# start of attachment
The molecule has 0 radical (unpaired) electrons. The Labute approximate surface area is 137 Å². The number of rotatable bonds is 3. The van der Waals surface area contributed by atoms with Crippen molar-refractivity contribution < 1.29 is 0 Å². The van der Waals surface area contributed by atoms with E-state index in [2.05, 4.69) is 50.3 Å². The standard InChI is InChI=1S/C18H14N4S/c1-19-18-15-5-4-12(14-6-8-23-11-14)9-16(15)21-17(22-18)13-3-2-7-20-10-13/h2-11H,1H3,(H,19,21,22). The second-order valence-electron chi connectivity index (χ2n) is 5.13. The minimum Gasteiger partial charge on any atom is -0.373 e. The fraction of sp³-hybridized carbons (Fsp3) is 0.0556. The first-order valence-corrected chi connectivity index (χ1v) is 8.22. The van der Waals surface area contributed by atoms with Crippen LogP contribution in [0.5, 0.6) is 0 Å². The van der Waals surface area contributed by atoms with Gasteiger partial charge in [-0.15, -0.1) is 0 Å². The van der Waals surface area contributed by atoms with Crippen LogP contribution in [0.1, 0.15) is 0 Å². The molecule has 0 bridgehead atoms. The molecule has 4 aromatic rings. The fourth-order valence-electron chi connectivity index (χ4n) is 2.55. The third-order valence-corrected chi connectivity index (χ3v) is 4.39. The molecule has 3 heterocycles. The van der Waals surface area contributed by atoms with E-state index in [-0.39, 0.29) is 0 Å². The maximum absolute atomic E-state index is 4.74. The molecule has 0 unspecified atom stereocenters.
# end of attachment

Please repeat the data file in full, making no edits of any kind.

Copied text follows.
The molecule has 0 radical (unpaired) electrons. The Labute approximate surface area is 137 Å². The number of rotatable bonds is 3. The van der Waals surface area contributed by atoms with Crippen molar-refractivity contribution < 1.29 is 0 Å². The van der Waals surface area contributed by atoms with E-state index in [2.05, 4.69) is 50.3 Å². The standard InChI is InChI=1S/C18H14N4S/c1-19-18-15-5-4-12(14-6-8-23-11-14)9-16(15)21-17(22-18)13-3-2-7-20-10-13/h2-11H,1H3,(H,19,21,22). The second-order valence-electron chi connectivity index (χ2n) is 5.13. The minimum Gasteiger partial charge on any atom is -0.373 e. The fraction of sp³-hybridized carbons (Fsp3) is 0.0556. The first-order valence-corrected chi connectivity index (χ1v) is 8.22. The van der Waals surface area contributed by atoms with Crippen LogP contribution in [0.5, 0.6) is 0 Å². The van der Waals surface area contributed by atoms with Gasteiger partial charge in [-0.15, -0.1) is 0 Å². The van der Waals surface area contributed by atoms with Crippen LogP contribution in [0.1, 0.15) is 0 Å². The molecule has 0 bridgehead atoms. The molecule has 4 aromatic rings. The fourth-order valence-electron chi connectivity index (χ4n) is 2.55. The third-order valence-corrected chi connectivity index (χ3v) is 4.39. The molecule has 3 heterocycles. The van der Waals surface area contributed by atoms with E-state index in [-0.39, 0.29) is 0 Å². The maximum absolute atomic E-state index is 4.74. The molecule has 0 unspecified atom stereocenters.